FIW Panel on New Features Asymmetric Demand: Pragmatic vs Semantic Interaction Prof. B. Cohen City University and Boxer Research Ltd
We need to shift away form the notion of technology managing information and toward the idea of technology as a medium of relationships. Michael Schrage, MIT Media Lab. ... creating features that are sensitive to the user's place in the structure of the business and in his/her current situation. ... able to facilitate the 'informal' activities of an enterprise as well as in the creating of ad hoc collaborations. It is these informal and ad hoc services which have been shown to be the most valuable in the operation of a business. ... features that improve how a business operates by improving the inter-personal relationships such as trust that determine the effectiveness of work in the enterprise. Tom Gray, GRconsultants
The Customer is Always Wrong ... In every account of the practice of systems analysis, the analyst reveals his frustration that the client describes how the enterprise is supposed to work but hides how it really works (the “power politics”). The espoused theory is always inconsistent with the theory in use.
Semantics and Pragmatics Semantics of the service behavioural specification expressed by the service provider as a formal model. Pragmatics of the context-of-use anticipation of satisfaction of demand expressed by the actor-client as a value ladder
Asymmetric Demand Symmetry the supplier constructs the client’s reality Traditionally, telecoms ‘features’ have been described more in terms of network behaviours than of demand situations Asymmetry Clients are embodied actors whose discourses (including their descriptions of demand) are determined by their semantic formations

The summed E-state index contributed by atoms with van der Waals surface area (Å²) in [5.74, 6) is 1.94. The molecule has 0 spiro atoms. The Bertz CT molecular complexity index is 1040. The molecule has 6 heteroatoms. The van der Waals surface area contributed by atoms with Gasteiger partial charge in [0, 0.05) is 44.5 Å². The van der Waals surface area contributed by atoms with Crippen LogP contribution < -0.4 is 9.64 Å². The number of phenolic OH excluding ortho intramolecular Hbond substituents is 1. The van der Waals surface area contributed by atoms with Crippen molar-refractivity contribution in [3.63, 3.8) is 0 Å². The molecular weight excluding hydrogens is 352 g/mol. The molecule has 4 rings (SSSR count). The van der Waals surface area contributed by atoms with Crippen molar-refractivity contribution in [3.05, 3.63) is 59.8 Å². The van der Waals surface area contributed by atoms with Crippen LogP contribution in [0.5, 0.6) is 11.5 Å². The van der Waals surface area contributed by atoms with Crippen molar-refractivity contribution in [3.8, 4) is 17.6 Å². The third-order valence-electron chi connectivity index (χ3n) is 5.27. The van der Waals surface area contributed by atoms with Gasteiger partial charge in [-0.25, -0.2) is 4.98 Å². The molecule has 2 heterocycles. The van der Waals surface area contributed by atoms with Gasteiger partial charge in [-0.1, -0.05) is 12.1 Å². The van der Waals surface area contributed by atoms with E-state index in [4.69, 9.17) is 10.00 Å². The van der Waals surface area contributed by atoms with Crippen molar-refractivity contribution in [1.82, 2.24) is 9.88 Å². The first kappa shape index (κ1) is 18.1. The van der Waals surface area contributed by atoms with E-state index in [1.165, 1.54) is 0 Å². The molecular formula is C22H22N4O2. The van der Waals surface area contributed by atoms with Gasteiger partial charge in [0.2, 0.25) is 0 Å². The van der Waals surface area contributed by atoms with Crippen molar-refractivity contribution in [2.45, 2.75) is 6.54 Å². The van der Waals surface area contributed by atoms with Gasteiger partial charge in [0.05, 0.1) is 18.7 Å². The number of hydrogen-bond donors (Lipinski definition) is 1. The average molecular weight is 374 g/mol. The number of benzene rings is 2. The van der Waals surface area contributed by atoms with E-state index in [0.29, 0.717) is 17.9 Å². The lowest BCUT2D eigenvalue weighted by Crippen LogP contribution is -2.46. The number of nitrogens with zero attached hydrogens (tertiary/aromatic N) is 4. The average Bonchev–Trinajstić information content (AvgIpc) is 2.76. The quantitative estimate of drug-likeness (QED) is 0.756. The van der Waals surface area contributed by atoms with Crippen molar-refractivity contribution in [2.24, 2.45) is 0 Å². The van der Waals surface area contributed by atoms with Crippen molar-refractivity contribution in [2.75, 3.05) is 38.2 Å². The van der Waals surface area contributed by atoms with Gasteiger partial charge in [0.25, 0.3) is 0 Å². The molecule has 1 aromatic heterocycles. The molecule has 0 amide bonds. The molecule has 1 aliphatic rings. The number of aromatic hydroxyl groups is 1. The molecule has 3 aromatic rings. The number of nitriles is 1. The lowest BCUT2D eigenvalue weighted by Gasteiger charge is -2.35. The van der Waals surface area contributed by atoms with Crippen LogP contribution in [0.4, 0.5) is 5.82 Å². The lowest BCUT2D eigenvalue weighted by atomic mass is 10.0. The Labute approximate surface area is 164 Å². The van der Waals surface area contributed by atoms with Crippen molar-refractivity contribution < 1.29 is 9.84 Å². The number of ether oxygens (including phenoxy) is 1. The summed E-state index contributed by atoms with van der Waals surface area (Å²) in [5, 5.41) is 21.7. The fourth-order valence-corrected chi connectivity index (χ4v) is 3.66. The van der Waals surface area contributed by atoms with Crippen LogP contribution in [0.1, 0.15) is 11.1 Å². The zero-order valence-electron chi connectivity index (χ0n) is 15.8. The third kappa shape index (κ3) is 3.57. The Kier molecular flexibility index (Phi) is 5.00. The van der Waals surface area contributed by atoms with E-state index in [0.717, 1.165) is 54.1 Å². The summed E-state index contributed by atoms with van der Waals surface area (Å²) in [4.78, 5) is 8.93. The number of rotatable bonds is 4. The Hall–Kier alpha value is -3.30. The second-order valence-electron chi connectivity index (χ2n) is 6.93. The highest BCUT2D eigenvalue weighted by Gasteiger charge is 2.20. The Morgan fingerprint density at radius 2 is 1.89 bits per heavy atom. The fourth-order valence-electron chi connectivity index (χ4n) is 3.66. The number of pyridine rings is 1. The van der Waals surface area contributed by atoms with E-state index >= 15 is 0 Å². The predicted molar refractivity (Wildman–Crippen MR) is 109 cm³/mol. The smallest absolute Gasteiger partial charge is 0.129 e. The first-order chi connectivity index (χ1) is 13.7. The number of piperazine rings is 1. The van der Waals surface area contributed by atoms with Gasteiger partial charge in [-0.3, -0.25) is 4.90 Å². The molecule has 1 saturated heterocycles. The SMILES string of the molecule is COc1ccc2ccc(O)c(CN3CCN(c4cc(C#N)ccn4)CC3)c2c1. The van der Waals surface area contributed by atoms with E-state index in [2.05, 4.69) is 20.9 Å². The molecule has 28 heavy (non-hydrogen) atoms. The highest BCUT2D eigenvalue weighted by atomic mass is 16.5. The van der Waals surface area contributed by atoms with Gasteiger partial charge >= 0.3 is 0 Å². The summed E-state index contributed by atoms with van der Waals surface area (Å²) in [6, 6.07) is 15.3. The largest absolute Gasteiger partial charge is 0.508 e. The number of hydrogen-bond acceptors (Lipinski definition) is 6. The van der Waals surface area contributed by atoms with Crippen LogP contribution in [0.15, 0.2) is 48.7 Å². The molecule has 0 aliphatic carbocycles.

Actors are not Agents The semantic formation of an actor comprises lexis, syntax and semantics which are denotational and standardisable and pragmatics which are anticipatory and particular to the actor’s context-of-use Agents are not embodied Negotiation between agents in open systems requires their composition with their actors’ pragmatics There is no Universal Ontology
Asymmetry Rising Digitisation Globalisation The Semantic Net Agents in Open Systems Asymmetric Warfare Systems of Systems Relational vs Positional stance Managerial vs Distributive Capitalism
The Risks of Asymmetry Implementation Risk – will our value proposition capture the opportunities? Errors of Intention Composition Risk – will our approach to delivering value work, and will it deliver the value expected? Performance Risk – will we be able to sustain the constituent capabilities competitively? Errors of Planning Errors of Execution
Intervention on Risk The resolution of asymmetric demand is an intervention in the semantic formations of both the suppliers’ and their clients’ actors which is strategic in scope, complex in structure and specific in its effects on how the enterprises really work. It needs the support of new and powerful computational tools that complement, but do not replace, those for service specification, design and composition.
BRL’s PAN Toolset • Elicits each actor’s semantic formation as a • triply articulated graph • expressing the actor’s relational models of • existential behaviour: processes and events • deontic organisation: transactions and synchronisations • referential value: drivers and demand situations • Composing these graphs reveals ‘holes’ in the enterprise • that are symptoms of the risks induced by asymmetric demand. • The location and severity of risks are measured and displayed to the actor using simplicial complex landscapes extracted from a stratified analysis of the relations between supply and demand. • Their repair changes the granularity and relational structure so that • the actors’ ontologies are composable.